Sunshine Coast Birds

Birding and other wildlife experiences from the Sunshine Coast and elsewhere in Australia - and from overseas - with scribblings about travel, environmental issues, kayaking, hiking and camping.

Saturday, 18 November 2017

Lockyer Valley November 2017

Blue-winged Kookaburra
Among nice birds encountered during a foray into the Lockyer and Brisbane valleys were Blue-winged Kookaburra, Freckled Duck, White-winged Chough, Hoary-headed Grebe, loads of Rufous and Brown Songlarks, Red-necked Avocet and Black-tailed Godwit. I started out along Cove Road, Stanmore, where a pair of Cotton Pygmy-Geese were on one of the farm dams. Moving on to Toogoolawah, an immature Nankeen Night-Heron was flushed from a roadside ditch. Plenty of Rufous Songlarks were in the grasslands east of the town; they proved to be unusually common throughout the region.

Nankeen Night-Heron

Rufous Songlark
Atkinsons Dam was about half-full. An estimated 500 Whiskered Terns, many in breeding plumage, were feeding over the lake's shallow waters. A pair of Wandering Whistling-Ducks here is unusual for this part of the world. ebird list.

Wandering Whistling-Duck

Whiskered Tern
Seven Mile Lagoon was nicely full. Huge numbers of birds were concentrated here, mainly Eurasian Coot, Hardhead, Grey Teal, Black Swan and Pacific Black Duck. Several Brown Songlarks were displaying and they too were found in several other spots during the day ahead. At least 10 Hoary-headed Grebes could be made out in the distance along with small groups of Pink-eared Duck and a few Glossy Ibis. A Swamp Harrier was quartering the flooded grassland.

Grey Teal, Hardhead, Eurasian Coot

Swamp Harrier
Continuing west along Nangara Road I came across a party of White-winged Choughs – a scarce species in south-east Queensland including the Lockyer Valley, despite the presence of plenty of suitable habitat.

White-winged Chough
I walked most of the way around Lake Clarendon, focusing on the northern end where a concentration of fallen and dead trees makes for interesting habitat. At least 150 Sharp-tailed Sandpipers were here but no sign of the Pectoral Sandpiper seen earlier in the season. Good numbers of Red-kneed Dotterels were present.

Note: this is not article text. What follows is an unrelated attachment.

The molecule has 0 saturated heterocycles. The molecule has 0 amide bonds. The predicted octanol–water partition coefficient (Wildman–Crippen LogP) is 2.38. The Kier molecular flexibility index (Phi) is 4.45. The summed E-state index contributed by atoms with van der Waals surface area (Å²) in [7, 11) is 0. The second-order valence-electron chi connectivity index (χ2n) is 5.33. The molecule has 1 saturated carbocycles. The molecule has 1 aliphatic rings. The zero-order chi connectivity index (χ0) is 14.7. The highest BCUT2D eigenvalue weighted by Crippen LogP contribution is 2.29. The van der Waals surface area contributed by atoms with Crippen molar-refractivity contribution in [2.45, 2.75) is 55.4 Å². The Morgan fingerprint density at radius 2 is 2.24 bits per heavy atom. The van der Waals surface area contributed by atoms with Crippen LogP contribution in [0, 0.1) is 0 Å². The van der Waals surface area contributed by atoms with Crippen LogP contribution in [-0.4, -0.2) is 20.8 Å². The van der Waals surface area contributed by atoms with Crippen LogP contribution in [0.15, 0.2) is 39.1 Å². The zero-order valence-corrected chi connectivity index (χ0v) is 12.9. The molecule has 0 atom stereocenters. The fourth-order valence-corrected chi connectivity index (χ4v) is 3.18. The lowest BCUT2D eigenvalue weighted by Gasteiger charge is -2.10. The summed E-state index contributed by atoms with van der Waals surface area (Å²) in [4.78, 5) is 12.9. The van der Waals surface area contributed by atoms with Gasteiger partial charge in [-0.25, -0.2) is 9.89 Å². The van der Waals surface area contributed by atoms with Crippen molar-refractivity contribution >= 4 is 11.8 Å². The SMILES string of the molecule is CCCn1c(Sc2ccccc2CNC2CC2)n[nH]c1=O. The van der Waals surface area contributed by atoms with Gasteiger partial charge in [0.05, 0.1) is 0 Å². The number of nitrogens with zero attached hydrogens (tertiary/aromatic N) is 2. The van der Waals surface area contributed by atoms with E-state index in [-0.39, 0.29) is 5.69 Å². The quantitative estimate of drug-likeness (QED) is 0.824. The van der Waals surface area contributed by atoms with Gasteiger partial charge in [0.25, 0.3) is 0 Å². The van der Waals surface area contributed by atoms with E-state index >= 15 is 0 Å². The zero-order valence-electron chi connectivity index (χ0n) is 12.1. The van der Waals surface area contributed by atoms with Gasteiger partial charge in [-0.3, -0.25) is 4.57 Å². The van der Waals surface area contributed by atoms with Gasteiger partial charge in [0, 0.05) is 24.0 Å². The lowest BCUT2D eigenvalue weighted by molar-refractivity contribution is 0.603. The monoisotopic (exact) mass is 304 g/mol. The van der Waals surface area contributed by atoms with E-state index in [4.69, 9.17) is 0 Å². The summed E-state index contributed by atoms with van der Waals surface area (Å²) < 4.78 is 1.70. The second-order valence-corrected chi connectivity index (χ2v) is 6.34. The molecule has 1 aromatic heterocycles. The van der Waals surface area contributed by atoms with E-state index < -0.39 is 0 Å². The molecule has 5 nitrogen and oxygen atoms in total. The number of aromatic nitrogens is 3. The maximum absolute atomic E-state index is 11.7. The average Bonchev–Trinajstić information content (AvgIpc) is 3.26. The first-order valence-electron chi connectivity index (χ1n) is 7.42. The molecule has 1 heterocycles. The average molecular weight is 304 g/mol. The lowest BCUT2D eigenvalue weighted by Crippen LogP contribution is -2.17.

Red-kneed Dotterel & Sharp-tailed Sandpiper
Other migratory shorebirds were 1 Black-tailed Godwit, 1 Marsh Sandpiper and 2 Red-necked Stints. Two Red-necked Avocets were there and 2 Freckled Ducks were seen distantly. Pink-eared Duck and Australasian Shoveler were present in small numbers as were all 3 grebe species – Australasian, Hoary-headed and Great Crested. ebird list.

Black-tailed Godwit & Glossy Ibis
Fairy Martins were abundant and nesting everywhere.

Fairy Martin
At Lake Galletly, 3 Pink-eared Ducks were among several hundred Magpie Geese. Pairs of Pink-eared Ducks were scattered around several farm dams in the valley.

Pink-eared Duck
Cockatiels were plentiful along the road on the way to Forest Hill.

I found a Blue-winged Kookaburra at Forest Hill in the same spot where they were seen in 2015 by Roger Jaensch, suggesting they are resident here. This species is rare in south-east Queensland; the Lockyer Valley is one of the few areas in the region where it is occasionally encountered. The species may be declining in south-east Queensland. For many years it was resident at Wivenhoe Crossing and at Lake Clarendon, but it turns up only rarely at Lake Clarendon these days and has disappeared entirely from Wivenhoe Crossing. ebird list.

Blue-winged Kookaburra
Some wetlands such as Jahnke's Lagoon and Karrasch's Dam were empty despite the heavy Spring rains that fell over south-east Queensland. Peach's Lagoon had a bit of water but not much was there other than a Little Bronze Cuckoo. A flock of 22 Red-necked Avocets was on a farm dam near Laidley.


  1. Thanks, Greg. Why do you think some wetlands were empty?

    1. Not sure Judith. I thought it strange that 7-Mile was full when these others were dry.